Vulnerability in Android Instant Apps can be used to steal history, authentication tokens

Vulnerability in Android Instant Apps can be used to steal history, authentication tokens

Mobile-Technology
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Google’s Instant Apps feature allows you to try apps before installing them, though a vulnerability allows attackers to abuse the feature to steal data.

Open-source LineageOS 16 based on Android 9.0 Pie improves privacy and security
Phones supporting LineageOS can enjoy a cleaner, more predictable Android experience with security patches often delivered faster than the default Android version on many phones.

A vulnerability in Android’s WebView component allows attackers to steal cookies and collect personal information—including browsing history and authentication tokens—according to Positive Technologies security researcher Sergey Toshin. The vulnerability, designated as CVE-2019-5765, was patched in January, though it is somewhat difficult to determine if you have received the patch.

Nominally, the vulnerability requires some other malware to be installed in order to exploit, though Positive Technologies indicates that it can be exploited through the use of Instant Apps, a feature that allows users to try applications without installing them first. With Instant Apps, an Android-powered device loads a small file, which is executed as a native app. Though Instant Apps are transitory, they are not stored on the device after use.

SEE: Mobile device security: A guide for business leaders (Tech Pro Research)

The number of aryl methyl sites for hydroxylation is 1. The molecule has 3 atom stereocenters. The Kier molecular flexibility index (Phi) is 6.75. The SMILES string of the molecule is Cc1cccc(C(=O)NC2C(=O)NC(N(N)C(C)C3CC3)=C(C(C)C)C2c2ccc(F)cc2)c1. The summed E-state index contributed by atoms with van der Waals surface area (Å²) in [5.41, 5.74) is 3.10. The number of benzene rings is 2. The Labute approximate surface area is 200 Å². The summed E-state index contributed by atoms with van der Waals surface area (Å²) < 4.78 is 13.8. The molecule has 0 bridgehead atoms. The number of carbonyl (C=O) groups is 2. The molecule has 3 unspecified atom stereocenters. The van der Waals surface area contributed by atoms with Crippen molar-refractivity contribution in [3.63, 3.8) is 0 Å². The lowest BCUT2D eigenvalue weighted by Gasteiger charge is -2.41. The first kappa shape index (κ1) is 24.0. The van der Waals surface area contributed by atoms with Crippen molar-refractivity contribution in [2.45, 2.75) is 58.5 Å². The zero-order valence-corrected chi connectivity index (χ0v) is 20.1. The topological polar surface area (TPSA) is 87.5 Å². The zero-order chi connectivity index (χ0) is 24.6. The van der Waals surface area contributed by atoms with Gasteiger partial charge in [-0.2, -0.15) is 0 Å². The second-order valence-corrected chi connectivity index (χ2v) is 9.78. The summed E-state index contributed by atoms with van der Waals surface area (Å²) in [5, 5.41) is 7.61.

The way that WebView—which is invoked when web pages are accessed inside another app—is packaged within Android has changed between different versions. For users of Android 7.0 (Nougat) and higher, WebView is packaged as part of Google Chrome. For older Android versions, WebView is delivered through Google Play Services. The vulnerability was introduced in Android 4.4 (KitKat), in 2013.

Google Chrome and Android System Webview 72.0.3626.81 and higher contain a patch for the vulnerability. Typically, Android updates apps automatically when connected to Wi-Fi, and Google Play Services updates itself automatically without prompting the user beforehand. Assuming your Android-powered device is regularly connected to the Internet, it is likely that your update is installed.

For users without Google Play Services, it is possible to manually sideload WebView from APKMirror. WebView and Chrome are implementations of Google’s open-source Chromium browser, which also powers Samsung Internet Browser, and Yandex Browser.

For more on Android security, learn about fraudulent Google Play Store apps that promise to update your Android phone. Additionally, check out the future of Android with “What to expect from Android Q.”

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(Excerpt) Read more Here | 2019-03-21 19:11:37

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